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Neither Here Nor There
by Cat Rambo
Hydra House, 2016, $17.95, 290 p
Publishing date: December 2016

Neither Here Nor There constitutes 2 collections of stories printed in the back-to-back-and upside-down style, an exotic cat on one front and a pair of racing – or possibly flying – dogs on the other. The stories, full of wonder and humor, are a balanced mix of horror, high fantasy, steampunk, and world-building. They are perfect for personal entertainment, for sharing in a reading circle, or for use in a classroom, because they naturally generate all sorts of talking points. (Teachers, you have a gold mine here!) Settings and characters recur, and it is easy to develop favorites. Cat Rambo is especially deft at changing her narrative voice to suit a story’s theme. Her writing style is sometimes reminiscent of Lord Dunsany at his whimsical best.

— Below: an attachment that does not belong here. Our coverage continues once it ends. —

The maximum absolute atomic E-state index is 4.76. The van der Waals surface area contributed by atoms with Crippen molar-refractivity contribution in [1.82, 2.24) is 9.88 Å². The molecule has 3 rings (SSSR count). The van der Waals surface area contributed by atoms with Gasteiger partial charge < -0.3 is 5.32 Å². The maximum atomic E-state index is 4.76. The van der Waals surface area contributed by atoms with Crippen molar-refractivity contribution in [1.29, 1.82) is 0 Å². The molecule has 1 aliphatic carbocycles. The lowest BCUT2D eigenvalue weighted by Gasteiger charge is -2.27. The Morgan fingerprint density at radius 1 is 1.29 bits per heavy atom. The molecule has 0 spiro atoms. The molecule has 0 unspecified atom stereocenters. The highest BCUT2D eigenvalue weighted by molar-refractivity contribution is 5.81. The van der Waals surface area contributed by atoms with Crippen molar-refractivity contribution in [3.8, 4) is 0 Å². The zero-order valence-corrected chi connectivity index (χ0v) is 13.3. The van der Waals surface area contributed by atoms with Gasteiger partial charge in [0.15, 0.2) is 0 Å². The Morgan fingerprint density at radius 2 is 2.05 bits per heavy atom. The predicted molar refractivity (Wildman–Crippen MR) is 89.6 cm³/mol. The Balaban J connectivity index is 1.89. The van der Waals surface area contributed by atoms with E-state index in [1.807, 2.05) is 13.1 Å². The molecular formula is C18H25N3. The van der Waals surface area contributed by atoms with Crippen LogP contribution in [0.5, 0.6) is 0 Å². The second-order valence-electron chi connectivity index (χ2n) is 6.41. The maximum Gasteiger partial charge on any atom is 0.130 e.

“Love, Resurrected” shows how a warrior can be lured by love of strategy and battle into becoming a monster. “The Toad’s Jewel” is a delightful story with an ironic twist, for traditionally the jewel in the forehead of a toad is a gem of wisdom, but this toad is vain and silly.  “Pippa’s Smiles” is a cautionary tale with a great deal packed into its 8 pages. “Karaluvian Fale” features a beleaguered protagonist whose amorality is part of her resilience. Lady Karaluvian is desperately trying to keep her Great House alive, with no help from a brother who gambles away what he does not spend on clothes and indulgences, while the lord of a rival House moves against them.  “The Subtler Art” is one of the funniest in the collection, from it’s description of the noodles served at a local eatery, to the eating habits and conversation of the protagonists, to the twisted outcome of their contest. “The Mage’s Gift” is one of many stories set in the strange city of Serendib, featuring the semi-retired Assassin called The Dark and her husband, the mage Teracitus. A quest for the perfect gift has The Dark run a gauntlet of challenges, magical and deadly. “How Dogs Came to the New Continent” is one of those stories where how the narrator perceives the world is as important as what he describes. As with all the stories, the author’s Afternotes are well worth reading, explaining how the story relates to her books that make up The Tabat Quartet. “Love’s Footsteps” takes a fresh look at the consequences of the magician’s custom of removing one’s heart to attain immortality.  This one reminded me of Ursula LeGuin’s early stories, and was one of my favorites. “To Read the Sea” is a flash fiction tale of consulting an oracle, and I can’t say anything more without risking a spoiler. “A Brooch of Bone, a Hint of Tooth” is a good example of how actions born of fear and hate trigger the very thing a person most fears to come to be.  It’s not a happy story, but it’s a very effective story. “Call and Answer, Plant and Harvest” is absolutely wonderful, from its description of how Cathay the Chaos Mage first came to Serendib and what she did there, through the three gambits she undertakes to win a prize, to the poignant pause at what I earnestly hope is not the end of the tale.